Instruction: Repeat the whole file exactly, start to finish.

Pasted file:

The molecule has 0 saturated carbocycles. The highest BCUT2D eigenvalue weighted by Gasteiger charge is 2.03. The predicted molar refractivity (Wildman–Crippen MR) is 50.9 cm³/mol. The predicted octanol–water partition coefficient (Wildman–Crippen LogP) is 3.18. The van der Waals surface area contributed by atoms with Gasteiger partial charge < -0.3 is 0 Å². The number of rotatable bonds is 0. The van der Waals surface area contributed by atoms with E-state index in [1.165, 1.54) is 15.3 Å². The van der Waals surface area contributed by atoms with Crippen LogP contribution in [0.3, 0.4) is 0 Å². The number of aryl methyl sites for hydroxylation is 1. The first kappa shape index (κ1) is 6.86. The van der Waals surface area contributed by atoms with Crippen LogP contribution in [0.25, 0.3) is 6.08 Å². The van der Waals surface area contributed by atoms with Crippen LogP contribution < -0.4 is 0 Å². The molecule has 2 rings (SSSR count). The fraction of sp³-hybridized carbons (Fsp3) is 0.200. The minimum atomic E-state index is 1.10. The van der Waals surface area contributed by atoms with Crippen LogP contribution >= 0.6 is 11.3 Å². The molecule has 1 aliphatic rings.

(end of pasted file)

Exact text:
The molecule has 0 saturated carbocycles. The highest BCUT2D eigenvalue weighted by Gasteiger charge is 2.03. The predicted molar refractivity (Wildman–Crippen MR) is 50.9 cm³/mol. The predicted octanol–water partition coefficient (Wildman–Crippen LogP) is 3.18. The van der Waals surface area contributed by atoms with Gasteiger partial charge < -0.3 is 0 Å². The number of rotatable bonds is 0. The van der Waals surface area contributed by atoms with E-state index in [1.165, 1.54) is 15.3 Å². The van der Waals surface area contributed by atoms with Crippen LogP contribution in [0.3, 0.4) is 0 Å². The number of aryl methyl sites for hydroxylation is 1. The first kappa shape index (κ1) is 6.86. The van der Waals surface area contributed by atoms with Crippen LogP contribution in [0.25, 0.3) is 6.08 Å². The van der Waals surface area contributed by atoms with Crippen LogP contribution < -0.4 is 0 Å². The molecule has 2 rings (SSSR count). The fraction of sp³-hybridized carbons (Fsp3) is 0.200. The minimum atomic E-state index is 1.10. The van der Waals surface area contributed by atoms with Crippen LogP contribution >= 0.6 is 11.3 Å². The molecule has 1 aliphatic rings.